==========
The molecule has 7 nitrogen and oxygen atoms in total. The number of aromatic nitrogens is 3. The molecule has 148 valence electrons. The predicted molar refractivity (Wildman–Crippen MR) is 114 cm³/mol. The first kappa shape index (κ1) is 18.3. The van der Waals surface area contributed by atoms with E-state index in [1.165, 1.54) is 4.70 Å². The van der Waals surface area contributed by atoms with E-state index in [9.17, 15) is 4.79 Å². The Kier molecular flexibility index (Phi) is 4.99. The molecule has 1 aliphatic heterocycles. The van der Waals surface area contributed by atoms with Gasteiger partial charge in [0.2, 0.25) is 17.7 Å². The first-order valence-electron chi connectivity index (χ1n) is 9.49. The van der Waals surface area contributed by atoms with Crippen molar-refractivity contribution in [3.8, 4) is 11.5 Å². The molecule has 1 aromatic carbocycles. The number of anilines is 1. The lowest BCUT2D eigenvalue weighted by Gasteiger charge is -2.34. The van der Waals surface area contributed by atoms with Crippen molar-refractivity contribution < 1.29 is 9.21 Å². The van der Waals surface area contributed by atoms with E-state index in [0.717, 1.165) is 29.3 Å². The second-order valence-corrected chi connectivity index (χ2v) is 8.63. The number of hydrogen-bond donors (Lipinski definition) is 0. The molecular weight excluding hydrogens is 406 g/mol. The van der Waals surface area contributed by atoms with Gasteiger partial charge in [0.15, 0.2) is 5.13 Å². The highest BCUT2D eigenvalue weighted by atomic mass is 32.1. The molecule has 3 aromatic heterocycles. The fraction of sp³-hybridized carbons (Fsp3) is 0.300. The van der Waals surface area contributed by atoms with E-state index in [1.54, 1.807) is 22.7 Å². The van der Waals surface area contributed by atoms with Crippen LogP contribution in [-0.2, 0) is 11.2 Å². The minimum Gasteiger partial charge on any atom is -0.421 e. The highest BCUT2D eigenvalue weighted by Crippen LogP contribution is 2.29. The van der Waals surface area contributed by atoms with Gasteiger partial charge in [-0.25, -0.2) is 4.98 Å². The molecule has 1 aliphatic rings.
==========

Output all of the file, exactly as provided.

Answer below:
The molecule has 7 nitrogen and oxygen atoms in total. The number of aromatic nitrogens is 3. The molecule has 148 valence electrons. The predicted molar refractivity (Wildman–Crippen MR) is 114 cm³/mol. The first kappa shape index (κ1) is 18.3. The van der Waals surface area contributed by atoms with E-state index in [1.165, 1.54) is 4.70 Å². The van der Waals surface area contributed by atoms with E-state index in [9.17, 15) is 4.79 Å². The Kier molecular flexibility index (Phi) is 4.99. The molecule has 1 aliphatic heterocycles. The van der Waals surface area contributed by atoms with Gasteiger partial charge in [0.2, 0.25) is 17.7 Å². The first-order valence-electron chi connectivity index (χ1n) is 9.49. The van der Waals surface area contributed by atoms with Crippen molar-refractivity contribution in [3.8, 4) is 11.5 Å². The molecule has 1 aromatic carbocycles. The number of anilines is 1. The lowest BCUT2D eigenvalue weighted by Gasteiger charge is -2.34. The van der Waals surface area contributed by atoms with Crippen molar-refractivity contribution < 1.29 is 9.21 Å². The van der Waals surface area contributed by atoms with E-state index in [0.717, 1.165) is 29.3 Å². The second-order valence-corrected chi connectivity index (χ2v) is 8.63. The number of hydrogen-bond donors (Lipinski definition) is 0. The molecular weight excluding hydrogens is 406 g/mol. The van der Waals surface area contributed by atoms with Gasteiger partial charge in [0.15, 0.2) is 5.13 Å². The highest BCUT2D eigenvalue weighted by atomic mass is 32.1. The molecule has 3 aromatic heterocycles. The fraction of sp³-hybridized carbons (Fsp3) is 0.300. The van der Waals surface area contributed by atoms with E-state index in [1.54, 1.807) is 22.7 Å². The van der Waals surface area contributed by atoms with Crippen LogP contribution in [-0.2, 0) is 11.2 Å². The minimum Gasteiger partial charge on any atom is -0.421 e. The highest BCUT2D eigenvalue weighted by Crippen LogP contribution is 2.29. The van der Waals surface area contributed by atoms with Gasteiger partial charge in [-0.25, -0.2) is 4.98 Å². The molecule has 1 aliphatic rings.